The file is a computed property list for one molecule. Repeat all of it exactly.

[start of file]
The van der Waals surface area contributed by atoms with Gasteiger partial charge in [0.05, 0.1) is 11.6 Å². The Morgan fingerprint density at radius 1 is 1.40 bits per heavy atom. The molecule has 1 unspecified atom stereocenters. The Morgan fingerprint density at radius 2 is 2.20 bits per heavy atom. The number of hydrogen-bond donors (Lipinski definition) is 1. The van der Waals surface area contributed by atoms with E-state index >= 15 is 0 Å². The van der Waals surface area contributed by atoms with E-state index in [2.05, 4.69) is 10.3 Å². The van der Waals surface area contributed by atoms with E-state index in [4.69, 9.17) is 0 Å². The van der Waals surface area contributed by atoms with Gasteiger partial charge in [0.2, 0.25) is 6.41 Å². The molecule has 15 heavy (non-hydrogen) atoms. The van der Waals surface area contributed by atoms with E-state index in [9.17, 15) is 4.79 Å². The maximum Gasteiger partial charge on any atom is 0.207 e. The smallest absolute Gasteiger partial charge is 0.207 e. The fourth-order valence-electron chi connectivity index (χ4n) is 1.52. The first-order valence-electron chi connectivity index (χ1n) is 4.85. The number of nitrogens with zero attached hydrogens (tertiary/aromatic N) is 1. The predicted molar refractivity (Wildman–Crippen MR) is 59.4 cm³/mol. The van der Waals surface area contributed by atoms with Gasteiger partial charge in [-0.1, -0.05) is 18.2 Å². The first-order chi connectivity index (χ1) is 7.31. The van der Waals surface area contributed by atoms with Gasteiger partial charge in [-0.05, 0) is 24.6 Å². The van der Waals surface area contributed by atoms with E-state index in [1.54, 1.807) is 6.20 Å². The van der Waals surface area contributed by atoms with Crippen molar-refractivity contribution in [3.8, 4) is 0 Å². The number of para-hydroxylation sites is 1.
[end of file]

The van der Waals surface area contributed by atoms with Gasteiger partial charge in [0.05, 0.1) is 11.6 Å². The Morgan fingerprint density at radius 1 is 1.40 bits per heavy atom. The molecule has 1 unspecified atom stereocenters. The Morgan fingerprint density at radius 2 is 2.20 bits per heavy atom. The number of hydrogen-bond donors (Lipinski definition) is 1. The van der Waals surface area contributed by atoms with E-state index >= 15 is 0 Å². The van der Waals surface area contributed by atoms with E-state index in [2.05, 4.69) is 10.3 Å². The van der Waals surface area contributed by atoms with E-state index in [4.69, 9.17) is 0 Å². The van der Waals surface area contributed by atoms with Gasteiger partial charge in [0.2, 0.25) is 6.41 Å². The molecule has 15 heavy (non-hydrogen) atoms. The van der Waals surface area contributed by atoms with E-state index in [9.17, 15) is 4.79 Å². The maximum Gasteiger partial charge on any atom is 0.207 e. The smallest absolute Gasteiger partial charge is 0.207 e. The fourth-order valence-electron chi connectivity index (χ4n) is 1.52. The first-order valence-electron chi connectivity index (χ1n) is 4.85. The number of nitrogens with zero attached hydrogens (tertiary/aromatic N) is 1. The predicted molar refractivity (Wildman–Crippen MR) is 59.4 cm³/mol. The van der Waals surface area contributed by atoms with Gasteiger partial charge in [-0.1, -0.05) is 18.2 Å². The first-order chi connectivity index (χ1) is 7.31. The van der Waals surface area contributed by atoms with Gasteiger partial charge in [-0.05, 0) is 24.6 Å². The van der Waals surface area contributed by atoms with E-state index in [1.54, 1.807) is 6.20 Å². The van der Waals surface area contributed by atoms with Crippen molar-refractivity contribution in [3.8, 4) is 0 Å². The number of para-hydroxylation sites is 1.